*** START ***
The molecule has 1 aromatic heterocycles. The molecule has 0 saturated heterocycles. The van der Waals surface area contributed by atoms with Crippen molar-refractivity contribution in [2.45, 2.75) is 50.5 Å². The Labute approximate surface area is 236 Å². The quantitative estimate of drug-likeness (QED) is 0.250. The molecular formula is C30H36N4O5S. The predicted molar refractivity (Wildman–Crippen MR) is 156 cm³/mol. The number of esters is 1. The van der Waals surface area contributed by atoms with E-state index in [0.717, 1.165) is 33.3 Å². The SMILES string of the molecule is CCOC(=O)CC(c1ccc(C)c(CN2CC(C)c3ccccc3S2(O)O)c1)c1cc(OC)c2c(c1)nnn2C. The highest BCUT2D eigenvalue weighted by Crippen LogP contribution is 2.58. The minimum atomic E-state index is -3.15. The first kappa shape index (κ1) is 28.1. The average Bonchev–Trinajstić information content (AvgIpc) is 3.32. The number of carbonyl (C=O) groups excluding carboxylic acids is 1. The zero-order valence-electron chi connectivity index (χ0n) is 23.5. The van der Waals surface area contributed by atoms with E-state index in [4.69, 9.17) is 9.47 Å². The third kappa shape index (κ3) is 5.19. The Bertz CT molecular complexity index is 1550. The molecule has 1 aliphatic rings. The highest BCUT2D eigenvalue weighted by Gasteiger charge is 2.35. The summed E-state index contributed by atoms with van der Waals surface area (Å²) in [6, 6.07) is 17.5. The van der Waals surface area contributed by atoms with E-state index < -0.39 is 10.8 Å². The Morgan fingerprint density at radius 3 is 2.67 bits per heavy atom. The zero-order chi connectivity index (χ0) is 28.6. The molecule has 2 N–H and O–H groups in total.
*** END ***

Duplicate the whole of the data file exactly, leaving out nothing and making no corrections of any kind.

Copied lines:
The molecule has 1 aromatic heterocycles. The molecule has 0 saturated heterocycles. The van der Waals surface area contributed by atoms with Crippen molar-refractivity contribution in [2.45, 2.75) is 50.5 Å². The Labute approximate surface area is 236 Å². The quantitative estimate of drug-likeness (QED) is 0.250. The molecular formula is C30H36N4O5S. The predicted molar refractivity (Wildman–Crippen MR) is 156 cm³/mol. The number of esters is 1. The van der Waals surface area contributed by atoms with E-state index in [0.717, 1.165) is 33.3 Å². The SMILES string of the molecule is CCOC(=O)CC(c1ccc(C)c(CN2CC(C)c3ccccc3S2(O)O)c1)c1cc(OC)c2c(c1)nnn2C. The highest BCUT2D eigenvalue weighted by Crippen LogP contribution is 2.58. The minimum atomic E-state index is -3.15. The first kappa shape index (κ1) is 28.1. The average Bonchev–Trinajstić information content (AvgIpc) is 3.32. The number of carbonyl (C=O) groups excluding carboxylic acids is 1. The zero-order valence-electron chi connectivity index (χ0n) is 23.5. The van der Waals surface area contributed by atoms with E-state index in [4.69, 9.17) is 9.47 Å². The third kappa shape index (κ3) is 5.19. The Bertz CT molecular complexity index is 1550. The molecule has 1 aliphatic rings. The highest BCUT2D eigenvalue weighted by Gasteiger charge is 2.35. The summed E-state index contributed by atoms with van der Waals surface area (Å²) in [6, 6.07) is 17.5. The van der Waals surface area contributed by atoms with E-state index < -0.39 is 10.8 Å². The Morgan fingerprint density at radius 3 is 2.67 bits per heavy atom. The zero-order chi connectivity index (χ0) is 28.6. The molecule has 2 N–H and O–H groups in total.